The Nigerian Community in South Africa is calling on, His Excellency, the Vice President of the Federal Republic of Nigeria, Professor Yemi Osibajo (SAN), The Honorable Minister on Foreign Affairs, Mr. Geoffrey Onyeama, the Honorable Minister of Interior, Ogbeni Rauf Aregbesola, the Chairperson Nigerians in Diaspora Commission, Honorable Abike Dabiri, and the Comptroller General of Immigration Services, Mr. Muhammed Babandede to call to order the Consul General of Nigeria to South Africa, Mr. Malik M. Ahmed Abdul. He should stop the extortion of innocent, struggling, and helpless Nigerians in South Africa.
Don’t embarrass the government is a commonly used phrase by Nigerian government officials when Nigerians stand up for their rights through peaceful protest. Please, do not leave us with no other choice than to mobilize the people in large numbers for protest. We have done it in the past, we can do it, and we will do it again if need be.
The Consul General Mr. Malik M. Ahmed Abdul is insensitive to the realities of economic hardship on Nigerians in South Africa at this present time of Covid-19. While the government of other countries is supporting their citizens, the Nigerian Consul General has imposed a compulsory illegal fee of R120 (N4,200) on all passport applications and R2,000 (N70,000) on all lost or damaged passports. These fees are outside of governments approved fees.
Loss or damage passports is not a crime. The Federal Government, through the Nigeria Immigration Services, has not imposed additional charges on lost passports. The government has listed appropriate procedures to follow and fees to pay for lost passports on the immigration website. Renewal of passport in South Africa has become a case of the highest bidder gets his passport. The process is unimaginable and corrupt.
The Consul General, Mr. Malik M. Ahmed Abdul, officially has endorsed and empowered agents to further enhance his extortion empire by requesting a non-refundable bond of R10,000 (N350,000) from agents.
In return for the non-refundable bond of R10,000, agents will further impose additional fees on struggling Nigerians who find it difficult to survive in this trying period of no jobs and economic hardship.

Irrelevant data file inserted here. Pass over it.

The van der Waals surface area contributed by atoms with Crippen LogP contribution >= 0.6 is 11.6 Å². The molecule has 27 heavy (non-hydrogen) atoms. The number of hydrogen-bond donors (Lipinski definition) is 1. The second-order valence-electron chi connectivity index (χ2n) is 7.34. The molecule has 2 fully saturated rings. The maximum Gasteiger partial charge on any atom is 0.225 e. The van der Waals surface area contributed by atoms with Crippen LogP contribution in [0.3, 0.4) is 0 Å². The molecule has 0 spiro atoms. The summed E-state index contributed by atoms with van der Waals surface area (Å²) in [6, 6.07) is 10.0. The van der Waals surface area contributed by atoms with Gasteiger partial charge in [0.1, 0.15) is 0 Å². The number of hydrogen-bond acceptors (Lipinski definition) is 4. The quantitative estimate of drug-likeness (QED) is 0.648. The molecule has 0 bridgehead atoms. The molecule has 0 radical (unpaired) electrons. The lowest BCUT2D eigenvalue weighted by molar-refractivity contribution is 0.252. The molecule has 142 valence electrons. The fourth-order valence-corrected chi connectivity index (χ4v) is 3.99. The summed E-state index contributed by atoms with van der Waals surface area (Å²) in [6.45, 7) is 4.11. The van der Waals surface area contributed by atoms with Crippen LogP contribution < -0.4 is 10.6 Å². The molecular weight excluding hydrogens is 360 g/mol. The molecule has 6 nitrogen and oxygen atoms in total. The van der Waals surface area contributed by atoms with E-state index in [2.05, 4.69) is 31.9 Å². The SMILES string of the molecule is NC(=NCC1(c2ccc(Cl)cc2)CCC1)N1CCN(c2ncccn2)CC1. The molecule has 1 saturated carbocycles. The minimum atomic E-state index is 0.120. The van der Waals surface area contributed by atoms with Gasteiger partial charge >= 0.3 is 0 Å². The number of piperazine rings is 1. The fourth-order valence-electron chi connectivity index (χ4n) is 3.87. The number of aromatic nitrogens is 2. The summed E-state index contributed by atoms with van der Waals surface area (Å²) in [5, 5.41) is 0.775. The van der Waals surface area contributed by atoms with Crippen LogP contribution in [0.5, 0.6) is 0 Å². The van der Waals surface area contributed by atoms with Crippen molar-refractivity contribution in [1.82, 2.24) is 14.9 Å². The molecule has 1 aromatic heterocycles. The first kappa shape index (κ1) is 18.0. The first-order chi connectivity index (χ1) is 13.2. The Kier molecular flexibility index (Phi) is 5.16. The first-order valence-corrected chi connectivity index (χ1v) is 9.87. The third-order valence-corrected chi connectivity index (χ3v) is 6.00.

Honorable Consul General, we are aware of your security intelligence background as a security agent and the antics of divide and rule usually used to divide the people. A situation where you embrace some associations and individuals and pitch them against each other. Your use of force to suppress people’s voices, and those who stand against the corrupt system, will not work. We advise you to unite the community rather than divide us.
We have full knowledge of the security tactics you and other diplomats use to crush those who oppose or challenge unjustifiable policies you impose on the people. We are aware that you send names to security agents in Nigeria, and you identify those who are bold enough to oppose you as an enemy of the state, drug dealers, or as a secessionist in other to justify your stand. We are non of the above. We are citizens standing up against the extortion of helpless people in your hands.
Be reminded that one of the reasons for your posting to South Africa is to serve and unite the community, not to divide it. You are a father figure in a diplomatic position, and we expect you to act as such. The use of force, divide and rule strategy will not silence or threaten us. Stop the extortion, and unite the community.
We appreciate the Nigerian High Commission in Pretoria’s professionalism, services, and sensitivity to the plight of Nigerians. We are aware of the joint meeting between the former Acting High Commissioner Mr. Adamu Bako with the Consul General and his team, where the Consul General proposed additional fees on passports. The Acting High Commissioner opposed it, saying it is not a government directive.
To fellow Nigerians in South Africa who continue to fall for the divide and rule antics because of crumbs, we know you. We have accepted the reality that, in every community, there must be a Judas. But, remember, Consul Generals go and come, but we remain here in South Africa, as South Africa has become a home.
We have witnessed many Consul-Generals come and go. We know the impacts they have left individually on the community, good or bad. The record is there for everyone to see. Time is a determining factor that will define your legacy as the Consul General of Nigeria to South Africa, and we will write about your tenure. Be compassionate about the sufferings of the people rather than extorting them.
This article was previously published on The Nigerian Voice